The ride is generally smooth even with some potholes - though I cannot give any feedback about the rear since I've never actually traveled in the back seat.
Road noise is something I've always associated with Honda's and once again this is no exception though the road noise insulation is comparatively better than that of smaller cars like the Fit. But it does a good job of cutting out the racket from that noisy 3 pot engine - which believe me is quite loud and rough when you actually open the hood and take a look. But inside the car it's generally quiet.
To sum it up ... Cars with downsized engines for the sake of reducing emissions and improving gas-mileage are not meant to be fast performance cars in the first place. But Honda have tried to give the driver a bit of feel-good factor with the fake air vents and the paddle shifters and the overall 'sporty' feel. I wish it didn't have the CVT gear box and the steering was a little less lighter. But the noisy little 3 pot engine pulls really well given it's size and the weight of the car. The 1L Turbo Civic is no Type R but for a bird with clipped wings it flies pretty well.
And now for the FAQ Section
 "Nice car bro how does it do on fuel ? " :
I drive in generally bad traffic I wouldn't claim it to be the worst since I don't travel to areas like Rajagiriya/Dehiwala etc. And the car returns around 7-8 KMPL. On general I get about 10 KMPL in a 50-50 City/Suburban drive. On the Expressway I get around 6L/100Km which means about 16.6 KMPL. On the average long distance drive on non expressways depending on the time of the day the car will do between 12-16 KMPL.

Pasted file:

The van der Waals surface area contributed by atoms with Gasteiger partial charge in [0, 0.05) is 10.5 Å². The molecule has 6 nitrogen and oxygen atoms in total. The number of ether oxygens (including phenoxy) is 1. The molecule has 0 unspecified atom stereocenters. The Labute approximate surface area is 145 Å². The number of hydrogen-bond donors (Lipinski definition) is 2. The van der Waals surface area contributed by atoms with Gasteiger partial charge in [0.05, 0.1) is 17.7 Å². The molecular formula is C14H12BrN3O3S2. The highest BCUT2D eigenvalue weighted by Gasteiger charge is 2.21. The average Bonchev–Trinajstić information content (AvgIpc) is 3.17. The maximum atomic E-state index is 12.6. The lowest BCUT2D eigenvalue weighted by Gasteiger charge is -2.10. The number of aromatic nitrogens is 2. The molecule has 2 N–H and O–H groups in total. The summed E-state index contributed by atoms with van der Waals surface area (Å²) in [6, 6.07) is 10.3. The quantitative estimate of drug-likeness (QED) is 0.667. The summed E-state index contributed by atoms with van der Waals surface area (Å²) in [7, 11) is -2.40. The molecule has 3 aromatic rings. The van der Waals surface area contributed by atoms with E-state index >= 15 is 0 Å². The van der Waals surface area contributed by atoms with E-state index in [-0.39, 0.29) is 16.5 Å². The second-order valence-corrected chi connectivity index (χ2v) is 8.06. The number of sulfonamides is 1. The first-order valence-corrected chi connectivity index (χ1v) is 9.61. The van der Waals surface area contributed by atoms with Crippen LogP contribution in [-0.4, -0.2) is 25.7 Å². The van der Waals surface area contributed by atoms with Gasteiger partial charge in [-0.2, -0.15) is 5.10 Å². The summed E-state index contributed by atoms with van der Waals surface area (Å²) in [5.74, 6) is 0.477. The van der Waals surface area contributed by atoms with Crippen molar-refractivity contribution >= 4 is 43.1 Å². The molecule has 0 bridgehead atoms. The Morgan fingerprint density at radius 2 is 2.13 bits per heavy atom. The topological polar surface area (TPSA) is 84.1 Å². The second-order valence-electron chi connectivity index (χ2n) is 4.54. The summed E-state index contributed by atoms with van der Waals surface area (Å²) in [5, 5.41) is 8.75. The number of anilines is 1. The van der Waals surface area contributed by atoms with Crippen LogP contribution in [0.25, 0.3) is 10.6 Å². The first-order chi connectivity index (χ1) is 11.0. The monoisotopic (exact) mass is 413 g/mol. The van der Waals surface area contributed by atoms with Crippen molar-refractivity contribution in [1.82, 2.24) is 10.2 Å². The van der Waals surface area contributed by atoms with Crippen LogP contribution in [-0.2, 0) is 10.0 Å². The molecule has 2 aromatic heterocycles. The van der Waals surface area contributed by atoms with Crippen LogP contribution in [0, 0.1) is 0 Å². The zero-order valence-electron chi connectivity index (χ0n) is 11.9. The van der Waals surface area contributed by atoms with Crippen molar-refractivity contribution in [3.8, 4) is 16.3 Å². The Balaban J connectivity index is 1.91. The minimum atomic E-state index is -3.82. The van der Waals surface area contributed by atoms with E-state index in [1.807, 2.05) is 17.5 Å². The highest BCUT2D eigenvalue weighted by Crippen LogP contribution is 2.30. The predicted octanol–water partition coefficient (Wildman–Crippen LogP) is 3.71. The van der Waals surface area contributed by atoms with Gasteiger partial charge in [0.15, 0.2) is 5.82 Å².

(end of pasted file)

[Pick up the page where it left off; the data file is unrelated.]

"The car is a bit low isn't it? " :
One fear I had earlier about the car before purchase is it's low ground clearance - somehow I have found it to be ok so far. I recently traveled on one of the most horrible roads I have seen in the western province - it was a tiny impossibly narrow dirt road with immense pot holes and pieces of rock jutting out leading to an almost forgotten home for the senior citizens where we had to give dinner. It was a hellish drive in pitch darkness but somehow i got through without a single scrape. For a better understanding I will try to upload some daytime pics of the said road.
 "Aren't the back seats a bit cramped?"
Leg-space wise no. There's quite a lot of leg space . The thing is due to the curved shape of the roof some may feel that head-space is a bit lacking. The only person to complain so far was my 6'3" /125Kg cousin. So unless you're some behemoth you are OK. Having said that I must say the Civic is a little too driver oriented with a lot of care given to the driver and lesser focus to the passengers: for instance the seat height adjustment is not available for the front passenger. It's a little darker in the back too.